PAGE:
Public housing authorities/Indian housing authorities
Small businesses
Native American tribal organizations (other than Federally recognized tribal governments)
Nonprofits having a 501(c)(3) status with the IRS, other than institutions of higher education
Independent school districts
Others (see text field entitled “Additional Information on Eligibility” for clarification)
Native American tribal governments (Federally recognized)
Private institutions of higher education
Additional Information on Eligibility: Other Eligible Applicants include the following: Alaska Native and Native Hawaiian Serving Institutions; Asian American Native American Pacific Islander Serving Institutions (AANAPISISs); Eligible Agencies of the Federal Government; Faith-based or Community-based Organizations; Hispanic-serving Institutions; Historically Black Colleges and Universities (HBCUs); Indian/Native American Tribal Governments (Other than Federally Recognized); Non-domestic (non-U.S.) Entities (Foreign Organizations); Regional Organizations; Tribally Controlled Colleges and Universities (TCCUs) ; U.S. Territory or Possession; Non-domestic (non-U.S.) Entities (Foreign Institutions) are not eligible to apply. Non-domestic (non-U.S.) components of U.S. Organizations are not eligible to apply. Foreign components, as defined in the NIH Grants Policy Statement, are allowed.

Additional Information

Agency Name: National Institutes of Health
Description: The purpose of this Funding Opportunity Announcement (FOA) is to encourage basic, translational, and clinical proof-of-concept research projects that are needed for the advancement of bioengineering approaches for heart, lung, blood and sleep diseases.
Link to Additional Information: http://grants.nih.gov/grants/guide/rfa-files/RFA-HL-17-015.html
Contact Information: If you have difficulty accessing the full announcement electronically, please contact:

NIH OER Webmaster FBOWebmaster@OD.NIH.GOV
If you have any problems linking to this funding announcement, please contact the NIH OER Webmaster

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NHLBI TOPMed: Omics Phenotypes of Heart, Lung, and Blood Disorders (X01)

PAR-16-021
NHLBI TOPMed: Omics Phenotypes of Heart, Lung, and Blood Disorders (X01)
Department of Health and Human Services
National Institutes of Health

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Types of Research Projects

This FOA is intended to support studies of common, complex disorders that significantly affect heart, lung, and blood (HLB) systems. Applicants should contact NHLBI staff prior to preparing an application to discuss the purpose and scope of their applications and to obtain updates regarding the technical requirements and analytical capabilities of the program. Applicants may, in a single application, apply to use one or more of the five omics assays listed above to accomplish a cohesive research goal. In accordance with the NIH Genomic Data Sharing Policy, all omics and related phenotypic data are expected to be shared with the broader research community through a public database such as dbGaP, consistent with achieving the goals of the program. Since dbGaP is built primarily for genotypic data, NIH may work with applicants to determine the details of how other omics datasets should be stored in dbGaP and/or other related databases supported by NIH.  Successful applicants will be invited and expected to join NHLBI’s TOPMed consortium and participate in its advisory and collaborative discussions.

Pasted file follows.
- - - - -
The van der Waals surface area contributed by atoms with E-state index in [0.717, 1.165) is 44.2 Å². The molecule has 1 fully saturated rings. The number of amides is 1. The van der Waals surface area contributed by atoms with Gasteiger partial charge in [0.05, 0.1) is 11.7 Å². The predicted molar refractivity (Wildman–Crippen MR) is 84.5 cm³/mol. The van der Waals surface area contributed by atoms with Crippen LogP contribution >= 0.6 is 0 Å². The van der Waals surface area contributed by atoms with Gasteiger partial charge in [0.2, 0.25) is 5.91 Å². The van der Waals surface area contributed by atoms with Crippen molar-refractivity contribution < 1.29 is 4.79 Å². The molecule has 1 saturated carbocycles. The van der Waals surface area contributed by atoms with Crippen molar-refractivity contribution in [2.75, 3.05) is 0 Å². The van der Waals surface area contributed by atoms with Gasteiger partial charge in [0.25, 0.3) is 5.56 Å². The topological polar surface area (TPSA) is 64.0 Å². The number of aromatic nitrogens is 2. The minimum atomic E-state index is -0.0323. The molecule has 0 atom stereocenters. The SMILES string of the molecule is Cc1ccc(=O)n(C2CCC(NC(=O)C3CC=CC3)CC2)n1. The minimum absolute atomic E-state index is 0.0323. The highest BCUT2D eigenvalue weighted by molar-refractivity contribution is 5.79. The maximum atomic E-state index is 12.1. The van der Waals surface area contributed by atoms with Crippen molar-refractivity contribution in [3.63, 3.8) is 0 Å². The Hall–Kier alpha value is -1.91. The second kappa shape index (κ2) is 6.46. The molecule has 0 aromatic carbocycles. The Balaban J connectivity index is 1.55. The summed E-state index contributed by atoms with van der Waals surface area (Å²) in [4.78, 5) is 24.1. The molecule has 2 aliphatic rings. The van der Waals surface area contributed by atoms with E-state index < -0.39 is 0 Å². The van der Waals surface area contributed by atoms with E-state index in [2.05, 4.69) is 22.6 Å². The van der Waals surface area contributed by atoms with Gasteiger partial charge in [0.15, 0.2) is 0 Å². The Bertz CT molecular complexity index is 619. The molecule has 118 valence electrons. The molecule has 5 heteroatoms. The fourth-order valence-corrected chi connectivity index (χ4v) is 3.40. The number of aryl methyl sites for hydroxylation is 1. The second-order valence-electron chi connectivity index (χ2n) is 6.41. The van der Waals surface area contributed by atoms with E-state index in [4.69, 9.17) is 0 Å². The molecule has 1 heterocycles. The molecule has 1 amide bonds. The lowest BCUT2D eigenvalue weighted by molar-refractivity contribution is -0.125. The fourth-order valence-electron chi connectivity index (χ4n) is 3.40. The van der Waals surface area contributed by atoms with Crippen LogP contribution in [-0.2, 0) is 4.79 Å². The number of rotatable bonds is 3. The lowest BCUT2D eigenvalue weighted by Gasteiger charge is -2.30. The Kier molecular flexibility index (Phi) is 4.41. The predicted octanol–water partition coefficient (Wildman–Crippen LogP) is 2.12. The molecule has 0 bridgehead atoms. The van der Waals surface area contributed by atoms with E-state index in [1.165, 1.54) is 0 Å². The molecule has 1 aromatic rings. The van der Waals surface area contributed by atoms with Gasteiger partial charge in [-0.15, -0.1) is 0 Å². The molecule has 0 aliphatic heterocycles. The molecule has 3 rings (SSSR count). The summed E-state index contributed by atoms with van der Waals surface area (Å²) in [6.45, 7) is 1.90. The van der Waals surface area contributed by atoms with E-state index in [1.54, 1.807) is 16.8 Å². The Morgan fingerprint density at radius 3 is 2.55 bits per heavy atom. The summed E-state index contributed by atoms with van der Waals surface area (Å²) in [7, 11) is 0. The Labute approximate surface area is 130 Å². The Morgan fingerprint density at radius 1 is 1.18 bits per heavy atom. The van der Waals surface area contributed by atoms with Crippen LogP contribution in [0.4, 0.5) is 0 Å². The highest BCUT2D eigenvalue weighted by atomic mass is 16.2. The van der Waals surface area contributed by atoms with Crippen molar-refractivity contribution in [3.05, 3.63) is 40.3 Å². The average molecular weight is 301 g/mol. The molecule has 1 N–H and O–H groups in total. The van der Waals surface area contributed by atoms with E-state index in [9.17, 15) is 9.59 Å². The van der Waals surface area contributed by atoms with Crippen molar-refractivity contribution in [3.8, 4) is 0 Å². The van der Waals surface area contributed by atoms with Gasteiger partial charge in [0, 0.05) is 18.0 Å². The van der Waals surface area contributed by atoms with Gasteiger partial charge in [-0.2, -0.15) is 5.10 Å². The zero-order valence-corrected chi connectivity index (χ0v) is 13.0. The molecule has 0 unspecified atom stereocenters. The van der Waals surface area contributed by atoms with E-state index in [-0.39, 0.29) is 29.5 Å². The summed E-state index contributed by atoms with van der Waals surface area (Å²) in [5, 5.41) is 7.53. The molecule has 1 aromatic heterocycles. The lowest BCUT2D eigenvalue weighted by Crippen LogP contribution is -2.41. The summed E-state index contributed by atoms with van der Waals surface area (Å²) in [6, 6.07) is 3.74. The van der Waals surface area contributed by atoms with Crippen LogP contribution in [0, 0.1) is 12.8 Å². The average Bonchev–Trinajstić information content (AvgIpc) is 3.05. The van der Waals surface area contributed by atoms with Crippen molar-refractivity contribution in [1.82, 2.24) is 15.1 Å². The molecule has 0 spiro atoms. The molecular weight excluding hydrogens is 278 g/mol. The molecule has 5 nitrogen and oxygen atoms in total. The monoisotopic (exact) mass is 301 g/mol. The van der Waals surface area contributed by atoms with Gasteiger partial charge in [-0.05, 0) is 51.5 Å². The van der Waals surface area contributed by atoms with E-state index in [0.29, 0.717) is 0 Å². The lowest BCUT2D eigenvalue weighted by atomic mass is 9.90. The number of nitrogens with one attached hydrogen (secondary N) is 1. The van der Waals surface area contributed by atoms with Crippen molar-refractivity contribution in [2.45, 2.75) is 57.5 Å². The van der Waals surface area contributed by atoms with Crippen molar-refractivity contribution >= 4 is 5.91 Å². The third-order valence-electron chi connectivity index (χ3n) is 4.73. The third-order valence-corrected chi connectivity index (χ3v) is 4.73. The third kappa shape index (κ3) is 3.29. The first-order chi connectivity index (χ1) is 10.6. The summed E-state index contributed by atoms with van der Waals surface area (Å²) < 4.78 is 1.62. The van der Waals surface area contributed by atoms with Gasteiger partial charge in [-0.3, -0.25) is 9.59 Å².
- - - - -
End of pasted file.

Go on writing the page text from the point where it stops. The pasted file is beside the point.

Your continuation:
Whole Genome Sequencing (WGS):

In general, WGS applications may aim to discover influential genetic variants underlying HLB disorders using various experimental designs (e.g., family-based, case-control, or a mix of both); if the same subjects for WGS also have other omics data, applicants may use integrative omics approaches to identify gene-regulatory networks or other functions of genomic variants. Currently, this FOA offers a standard protocol for sequencing whole human genome from high quality genomic DNA (preferably not whole genome amplified DNA). An NHLBI-designated informatics center will perform basic data processing, including variant-calling (e.g., SNPs, SNPs, and copy number variants (CNVs)) as well as submission of sequencing data to dbGaP. Applicants may also perform their own variant-calls if the standard variant-call is not appropriate to their research aims. For applicants with limited experience in or resources for handling genomic data, the sequencing centers and/or the NHLBI’s informatics center will be able to provide some genomic data analysis capacity, and those applicants will need to work with the centers to provide clinical measurements and other data required for phenotype-genotype analyses. For applications using large numbers of samples, applicants are encouraged, when possible, to divide sample collections into smaller, phased projects within a single application, starting with the minimum number of subjects needed for initial discovery. After approval to access the sequencing capacity, X01 applicants will work with NHLBI, NHGRI, and the sequencing centers to determine the timing and number of DNA samples to be sequenced.